Mental Practice – Practice Without a Guitar
What happens when you want to practice more than you do, but you just can’t get the time on a guitar?
Whether it’s travel, work, home life, or just general busyness, actual practice time on the guitar can be limited. When this is so, we have another option. It is mental practice, and it can double or even triple your daily practice.
So here’s a way to practice that is equally as effective as normal practice.
What is Mental Practice?
Mental practice is like regular guitar practice but without a guitar. Instead of physically pressing and plucking, we do these in our heads.
We imagine our hands playing. We think of the guidelines for technique and common mistakes to avoid. We make pictures of the guitar neck in our mind’s eye.
We can practice anything in this way.
- Switching between chords
- Playing scales, finger exercises
- Playing pieces of music
- Or anything else.
The Benefits of Practice Away from the Guitar
Studies have shown that mental practice is just as effective as normal practice (or within a few percentage points). Visualization is widely used in performance sports and competitive arenas. From football to chess, from swimming to poker.
We gain as much progress as we would with the guitar in hand. The brain doesn’t know that the guitar is not really there, so it sees mental practice as regular practice.
And this type of inner practice has another big benefit. It builds our ability to focus. In mental practice, we must narrow our attention and manage our thoughts.
On a guitar, we can allow our minds to drift. Not so with mental practice. When we become distracted, the practice stops. Then we have to notice it and bring attention back to mental practice.
This is helpful when on the instrument as well.
Is Mental Practice the Same as Visualization for Music Practice?
Mental practice uses visualization. But it also brings in the methods and skills of daily practice.
For example, we may find that a given section of a piece of music is difficult for us. We may use various practice techniques to identify and overcome the challenges. These could include playing with dotted rhythms, using the 7-step process, or any useful practice method.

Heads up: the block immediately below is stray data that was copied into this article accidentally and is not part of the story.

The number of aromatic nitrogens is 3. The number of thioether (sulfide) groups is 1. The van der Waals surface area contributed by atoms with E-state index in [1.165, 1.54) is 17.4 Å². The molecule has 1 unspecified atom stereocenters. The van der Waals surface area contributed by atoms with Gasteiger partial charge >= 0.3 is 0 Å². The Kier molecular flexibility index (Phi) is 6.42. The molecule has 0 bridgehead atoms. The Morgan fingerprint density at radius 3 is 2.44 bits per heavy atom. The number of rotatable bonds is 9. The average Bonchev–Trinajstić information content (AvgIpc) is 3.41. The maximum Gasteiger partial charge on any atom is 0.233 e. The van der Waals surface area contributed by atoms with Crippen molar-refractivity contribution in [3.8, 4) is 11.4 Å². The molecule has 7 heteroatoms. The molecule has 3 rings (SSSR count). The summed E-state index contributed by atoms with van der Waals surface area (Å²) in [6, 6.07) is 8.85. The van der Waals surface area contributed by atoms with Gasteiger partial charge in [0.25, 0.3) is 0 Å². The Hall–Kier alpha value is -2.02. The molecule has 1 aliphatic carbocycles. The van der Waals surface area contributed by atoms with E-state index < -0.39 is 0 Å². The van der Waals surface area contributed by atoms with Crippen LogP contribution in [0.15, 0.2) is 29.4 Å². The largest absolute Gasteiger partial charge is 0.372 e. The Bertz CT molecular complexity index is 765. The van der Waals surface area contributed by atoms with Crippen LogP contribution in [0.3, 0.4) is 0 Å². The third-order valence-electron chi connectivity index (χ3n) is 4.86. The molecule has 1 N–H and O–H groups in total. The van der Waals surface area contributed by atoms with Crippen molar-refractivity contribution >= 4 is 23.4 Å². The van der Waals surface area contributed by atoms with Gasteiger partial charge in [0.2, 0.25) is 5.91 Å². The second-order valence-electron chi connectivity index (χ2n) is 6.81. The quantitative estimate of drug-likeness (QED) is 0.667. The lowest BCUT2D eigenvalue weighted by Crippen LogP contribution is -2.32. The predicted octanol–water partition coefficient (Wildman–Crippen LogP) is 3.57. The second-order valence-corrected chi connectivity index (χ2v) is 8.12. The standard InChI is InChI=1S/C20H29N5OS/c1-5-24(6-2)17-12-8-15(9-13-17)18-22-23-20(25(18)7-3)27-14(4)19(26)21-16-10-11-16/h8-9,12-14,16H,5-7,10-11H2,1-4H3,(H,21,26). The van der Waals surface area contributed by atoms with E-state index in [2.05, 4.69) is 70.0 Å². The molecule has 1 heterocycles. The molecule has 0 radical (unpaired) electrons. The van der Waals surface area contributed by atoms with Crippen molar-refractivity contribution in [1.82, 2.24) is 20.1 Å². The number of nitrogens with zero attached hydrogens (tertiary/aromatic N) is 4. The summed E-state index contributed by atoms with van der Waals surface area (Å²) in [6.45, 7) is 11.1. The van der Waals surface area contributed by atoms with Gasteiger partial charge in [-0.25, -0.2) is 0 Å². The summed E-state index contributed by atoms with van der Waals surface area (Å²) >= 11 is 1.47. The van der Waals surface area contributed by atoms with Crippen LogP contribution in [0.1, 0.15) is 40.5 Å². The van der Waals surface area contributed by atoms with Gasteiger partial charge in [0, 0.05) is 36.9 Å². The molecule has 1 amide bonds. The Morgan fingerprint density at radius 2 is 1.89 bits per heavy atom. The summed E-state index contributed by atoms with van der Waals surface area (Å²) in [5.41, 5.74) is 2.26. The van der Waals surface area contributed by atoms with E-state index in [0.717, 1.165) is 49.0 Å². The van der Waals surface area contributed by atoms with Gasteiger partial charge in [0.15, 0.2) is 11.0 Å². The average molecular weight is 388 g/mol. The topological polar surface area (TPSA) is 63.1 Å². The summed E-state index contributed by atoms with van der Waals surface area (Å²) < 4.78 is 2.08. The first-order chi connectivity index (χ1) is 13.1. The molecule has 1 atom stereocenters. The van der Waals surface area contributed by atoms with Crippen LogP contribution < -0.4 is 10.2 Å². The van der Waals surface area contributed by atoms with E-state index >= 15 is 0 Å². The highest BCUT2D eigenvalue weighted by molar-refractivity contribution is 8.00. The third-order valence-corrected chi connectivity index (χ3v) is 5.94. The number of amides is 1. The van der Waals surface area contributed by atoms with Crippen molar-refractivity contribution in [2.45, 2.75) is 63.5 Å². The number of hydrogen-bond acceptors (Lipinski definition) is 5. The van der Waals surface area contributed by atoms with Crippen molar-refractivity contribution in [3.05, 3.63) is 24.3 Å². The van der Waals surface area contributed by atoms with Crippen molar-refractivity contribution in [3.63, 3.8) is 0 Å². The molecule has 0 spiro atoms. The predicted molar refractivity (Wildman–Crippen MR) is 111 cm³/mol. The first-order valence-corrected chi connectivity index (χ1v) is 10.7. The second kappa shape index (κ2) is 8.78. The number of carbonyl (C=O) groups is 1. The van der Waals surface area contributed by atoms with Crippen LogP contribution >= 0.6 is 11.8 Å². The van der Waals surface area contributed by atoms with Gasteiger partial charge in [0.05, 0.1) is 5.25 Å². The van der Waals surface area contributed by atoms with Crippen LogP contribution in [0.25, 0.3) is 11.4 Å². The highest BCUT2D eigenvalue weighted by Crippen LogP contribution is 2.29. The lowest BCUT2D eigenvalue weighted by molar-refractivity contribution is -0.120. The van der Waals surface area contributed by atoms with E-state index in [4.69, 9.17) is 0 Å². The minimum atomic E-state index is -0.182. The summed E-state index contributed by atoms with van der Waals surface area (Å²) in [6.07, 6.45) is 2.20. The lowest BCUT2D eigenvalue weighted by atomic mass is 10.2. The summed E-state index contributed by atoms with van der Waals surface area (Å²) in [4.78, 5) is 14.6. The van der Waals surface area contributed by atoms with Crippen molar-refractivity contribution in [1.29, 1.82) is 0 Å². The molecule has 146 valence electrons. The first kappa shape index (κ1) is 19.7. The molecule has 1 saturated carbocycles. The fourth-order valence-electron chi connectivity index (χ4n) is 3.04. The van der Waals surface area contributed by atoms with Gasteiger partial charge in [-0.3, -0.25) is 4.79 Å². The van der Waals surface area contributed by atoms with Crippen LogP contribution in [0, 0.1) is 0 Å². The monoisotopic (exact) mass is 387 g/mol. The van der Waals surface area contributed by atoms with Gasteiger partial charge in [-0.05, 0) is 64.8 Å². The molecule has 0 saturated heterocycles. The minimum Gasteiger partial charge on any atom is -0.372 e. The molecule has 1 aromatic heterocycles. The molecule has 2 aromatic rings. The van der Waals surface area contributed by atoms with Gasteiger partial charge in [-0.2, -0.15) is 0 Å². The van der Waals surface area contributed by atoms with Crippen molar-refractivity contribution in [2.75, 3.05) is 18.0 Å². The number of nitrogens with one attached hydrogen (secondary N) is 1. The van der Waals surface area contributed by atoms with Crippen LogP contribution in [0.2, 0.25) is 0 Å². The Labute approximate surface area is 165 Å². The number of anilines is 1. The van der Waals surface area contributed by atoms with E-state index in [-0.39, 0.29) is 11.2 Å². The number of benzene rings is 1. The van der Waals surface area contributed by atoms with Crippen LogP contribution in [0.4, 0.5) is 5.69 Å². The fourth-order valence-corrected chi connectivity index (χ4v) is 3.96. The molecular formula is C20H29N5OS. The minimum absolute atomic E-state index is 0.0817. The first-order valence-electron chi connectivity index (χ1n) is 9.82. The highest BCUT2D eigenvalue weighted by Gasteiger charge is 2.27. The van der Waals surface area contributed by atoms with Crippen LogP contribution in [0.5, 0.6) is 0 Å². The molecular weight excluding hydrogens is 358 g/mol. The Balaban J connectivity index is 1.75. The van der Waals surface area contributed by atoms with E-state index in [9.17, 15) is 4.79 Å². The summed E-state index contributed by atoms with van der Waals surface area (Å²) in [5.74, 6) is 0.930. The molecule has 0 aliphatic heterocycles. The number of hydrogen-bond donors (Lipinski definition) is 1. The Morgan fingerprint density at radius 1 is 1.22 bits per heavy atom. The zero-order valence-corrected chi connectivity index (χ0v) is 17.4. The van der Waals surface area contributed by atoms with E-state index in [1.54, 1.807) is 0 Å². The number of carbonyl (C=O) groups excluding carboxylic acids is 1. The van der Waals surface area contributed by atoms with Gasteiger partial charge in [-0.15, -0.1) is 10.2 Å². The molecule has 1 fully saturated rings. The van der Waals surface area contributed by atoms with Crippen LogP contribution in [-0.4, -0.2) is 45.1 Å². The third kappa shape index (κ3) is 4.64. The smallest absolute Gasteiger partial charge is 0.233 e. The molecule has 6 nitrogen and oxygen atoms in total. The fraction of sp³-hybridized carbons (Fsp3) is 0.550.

We can do these same practice methods as mental practice as we could on the guitar. We can visualize going through the troubleshooting formula. The effects will mirror what would have happened on the guitar.
How to Practice Mentally, With No Guitar
Step One: Find a comfortable seat. This can be a chair like the one you use to play guitar, or any other.
You can also lie on the floor. This is very good for noticing excess tension as you practice.
Step Two: Choose what you will do. To start, you may select a simple left-hand exercise.
Step Three: Soften the muscles around your eyes – this helps to settle the mind and encourages visualization.
Step Four: Go through the chosen practice slowly in your mind. Notice every small detail. Allow vivid colors and close-up shots.
You can stay aware of the muscles in your hand and body for this. Keep your muscles released and supple while visualizing the chosen exercise.
Step Five: You can then move to other practice areas of technical training or playing pieces. Mental practice is also very useful for memorizing music and reinforcing memory through recall.
Metronome Practice on Holiday
Another option that leads to astounding results is mental metronome practice.
Here, you practice as above, but you also use the metronome. The goal is to visualize each note and movement while the metronome keeps time.
This can be challenging, especially at first. It helps to keep the metronome at a slow tempo and get faster as you can.
This builds your ability to visualize. And it also helps to speed up the actual playing of the material when back on the guitar.
The Practice of Focus and the Delights of One-Pointed Attention
Metal practice takes serious brainpower. And as such, it is best to start in short bursts.
Frequent short practices are good for learning anyway. And the same holds true with mental practice and visualization.
The important part is the quality of the practice. So breaks are fine.
Whether we have access to a guitar or not, we can enjoy rich and satisfying practices. When we take the time to quiet the mind and center our attention, we become saner. We gain better awareness of our thoughts and mental habits.
Mental practice encourages calm. And we can bring this calm to other areas of life. Guitar visualization and inner practice can add joy and a sense of accomplishment to any day.
Well worth the time.
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Hi, I’m Allen Mathews.
I started as a folk guitarist, then fell in love with classical guitar in my 20’s. Despite a lot of practice and schooling, I still couldn’t get my music to flow well. I struggled with excess tension. My music sounded forced. And my hands and body were often sore. I got frustrated, and couldn’t see the way forward. Then, over the next decade, I studied with two other stellar teachers – one focused on the technical movements, and one on the musical (he was a concert pianist). In time, I came to discover a new set of formulas and movements. These brought new life and vitality to my practice. Now I help guitarists find more comfort and flow in their music, so they play more beautifully.
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